June 25, 2017

President Trump's Budget Is 'Incoherent'

In a recent op-ed Robert L. Bixby, executive director of The Concord Coalition, and Maya MacGuineas, head of the Campaign to Fix the Debt, explain why they have shifted their grade on President Trump's proposed 2018 budget from "incomplete" in March to "incoherent" in its final form. They say the plan assumes away many problems and fails to confront many of the challenges that must be met to put the budget on a sustainable path. This column appeared on June 10 in the The Portsmouth Herald in New Hampshire.

As a follow-up to the First Budget project we headed in Iowa and New Hampshire during the 2016 presidential campaign, we gave President Trump’s limited set of budget proposals in March a grade of “incomplete” because they did not include critical items such as economic projections, health care reform, Social Security or tax policy.

We expressed the hope that when his full budget was released in May it would include a plan to put the nation on a sustainable fiscal path.

President Trump has now released his first full budget and we have changed our grade from “incomplete” to “incoherent.”

At an initial glance, the president’s budget might seem quite encouraging. The budget deficit shrinks in every year beyond 2019 and a small surplus is shown in 2027. The debt gradually comes down over 10 years from 77 percent of the gross domestic product (GDP) to 60 percent.

That would be a welcome development if the policies and assumptions contained within the budget supported these favorable outcomes. Unfortunately, they don’t. A close examination of the budget reveals a disappointing mix of unrealistic assumptions, gimmicks and punts. Even Republican leaders on Capitol Hill have declined to embrace it.

In total, the budget claims $5.6 trillion of deficit reduction through 2027. However, the largest component of this, $2.1 trillion, comes from an assumption that economic growth will surge from just under 2 percent annually to 3 percent within a few years.

That assumption is quite a stretch; potential economic growth is constrained by labor force participation and productivity levels. With baby boomers leaving the workforce in large numbers and productivity having declined in recent years it is wishful thinking at best to assume that economic growth will rebound to levels that were considered normal 20 or 30 years ago.

That is why the Congressional Budget Office (CBO), the Federal Reserve Board and the private sector Blue Chip average all project that economic growth will hover around 2 percent or below in the coming years.

Without its rosy economic scenario, the Trump budget would not come close to balance by 2027. Under more realistic economic assumptions, The Committee for a Responsible Federal Budget projects that the Trump budget would be in deficit by $625 billion in 2027 and the debt would remain about where it is now as a share of the economy.

That would still be an improvement over current “baseline” projections but there is reason to believe that actual results would be worse.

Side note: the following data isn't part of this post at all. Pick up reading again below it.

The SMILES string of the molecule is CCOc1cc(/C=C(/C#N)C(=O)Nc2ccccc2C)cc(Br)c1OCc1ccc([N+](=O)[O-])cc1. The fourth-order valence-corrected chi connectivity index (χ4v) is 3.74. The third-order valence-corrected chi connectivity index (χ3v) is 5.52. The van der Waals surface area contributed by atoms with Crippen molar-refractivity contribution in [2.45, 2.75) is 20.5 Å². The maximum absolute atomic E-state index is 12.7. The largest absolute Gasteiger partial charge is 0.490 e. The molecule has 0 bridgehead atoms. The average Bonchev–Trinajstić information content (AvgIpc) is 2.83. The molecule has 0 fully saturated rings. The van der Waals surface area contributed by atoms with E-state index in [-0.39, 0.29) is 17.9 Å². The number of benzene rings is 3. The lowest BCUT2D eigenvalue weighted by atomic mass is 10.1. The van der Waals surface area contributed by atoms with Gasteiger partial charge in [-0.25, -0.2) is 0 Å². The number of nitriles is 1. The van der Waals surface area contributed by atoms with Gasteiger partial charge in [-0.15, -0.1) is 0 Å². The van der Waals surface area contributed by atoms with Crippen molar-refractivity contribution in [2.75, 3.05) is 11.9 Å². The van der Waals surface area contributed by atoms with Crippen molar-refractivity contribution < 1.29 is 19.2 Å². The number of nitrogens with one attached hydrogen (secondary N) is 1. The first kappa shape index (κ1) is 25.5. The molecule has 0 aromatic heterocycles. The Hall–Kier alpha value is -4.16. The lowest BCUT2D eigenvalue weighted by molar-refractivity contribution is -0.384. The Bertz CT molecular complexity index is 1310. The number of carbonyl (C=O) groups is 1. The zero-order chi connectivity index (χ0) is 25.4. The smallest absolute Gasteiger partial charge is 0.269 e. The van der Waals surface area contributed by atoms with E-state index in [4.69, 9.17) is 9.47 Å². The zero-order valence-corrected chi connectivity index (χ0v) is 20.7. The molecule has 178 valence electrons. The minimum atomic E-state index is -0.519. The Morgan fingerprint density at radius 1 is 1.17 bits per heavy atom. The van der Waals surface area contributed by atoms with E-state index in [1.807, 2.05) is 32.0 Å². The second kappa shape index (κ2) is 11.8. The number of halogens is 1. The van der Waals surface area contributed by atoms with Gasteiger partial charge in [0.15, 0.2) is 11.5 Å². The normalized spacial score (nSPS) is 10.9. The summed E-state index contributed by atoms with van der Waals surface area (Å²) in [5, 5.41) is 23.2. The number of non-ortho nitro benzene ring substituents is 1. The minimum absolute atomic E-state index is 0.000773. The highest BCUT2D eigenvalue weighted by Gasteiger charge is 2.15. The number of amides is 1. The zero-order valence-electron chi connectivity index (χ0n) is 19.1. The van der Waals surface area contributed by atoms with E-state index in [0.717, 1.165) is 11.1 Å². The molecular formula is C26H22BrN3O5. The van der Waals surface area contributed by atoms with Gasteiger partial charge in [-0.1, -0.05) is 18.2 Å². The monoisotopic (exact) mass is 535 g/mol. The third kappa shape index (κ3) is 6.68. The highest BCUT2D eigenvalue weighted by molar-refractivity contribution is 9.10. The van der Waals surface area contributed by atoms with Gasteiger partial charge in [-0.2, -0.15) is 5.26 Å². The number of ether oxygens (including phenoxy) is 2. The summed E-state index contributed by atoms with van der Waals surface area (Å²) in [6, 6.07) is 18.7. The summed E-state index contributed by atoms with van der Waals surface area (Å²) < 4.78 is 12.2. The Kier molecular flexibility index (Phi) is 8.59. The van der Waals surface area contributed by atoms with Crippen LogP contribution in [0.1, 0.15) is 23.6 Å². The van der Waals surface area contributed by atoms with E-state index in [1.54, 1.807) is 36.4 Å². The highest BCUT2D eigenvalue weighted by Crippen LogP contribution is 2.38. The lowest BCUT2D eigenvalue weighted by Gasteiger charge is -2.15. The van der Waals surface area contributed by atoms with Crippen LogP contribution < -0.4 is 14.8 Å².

For one thing, the budget does not account for any revenue loss from Trump’s promised “massive” tax cuts. In fact, the details of tax reform are largely excluded from the budget although the presumed economic boost from tax reform seems to be part of the reason for the optimistic growth assumptions. This has led to understandable accusations of “double counting” because the same economic boost cannot both cover the lost revenue from tax cuts and provide $2.1 trillion of deficit reduction.

Another $850 billion of deficit reduction comes from a scoring gimmick that simply assumes without specifics that non-defense appropriations will be cut by 2 percent every year below the prior year’s total. By 2027, this would result in a cut of 40 percent and leave such spending at about one-third of its historic average.

Other, more specific, spending cuts come from mandatory spending programs focused on low-income Americans.

While no category should be exempt from scrutiny these disproportionate cuts in a relatively small slice of the budget — a part of the budget already projected to shrink as a share of GDP — fail to spread the burden of deficit reduction broadly among the population.

On health care, the budget assumes $250 billion of savings from repealing and replacing the Affordable Care Act (“Obamacare”). This is more than twice the savings CBO projects for the House-passed version of health care reform (the American Health Care Act). However, in addition to the AHCA’s $840 billion in cuts to Medicaid, the budget includes another $610 billion in Medicaid cuts. This is either one more double count or a wildly aggressive assumption about the Medicaid savings that can be achieved.

While growing health care costs, particularly in Medicare, are a threat to long-term budget sustainability, the president’s proposal leaves Medicare untouched and offers no substantive reforms to reduce health care costs.

Also conspicuously absent is any long-term reform of Social Security retirement benefits, although proposals are included to reform the much smaller Social Security disability program.

A president’s first budget is vitally important in outlining priorities and setting the tone for an administration’s term in office. It is disappointing, therefore, that President Trump’s first budget assumes away so many problems and fails to confront so many real challenges that must be met to put the budget on a sustainable path.

Maya MacGuineas is head of the Campaign to Fix the Debt. Robert L. Bixby is executive director of The Concord Coalition.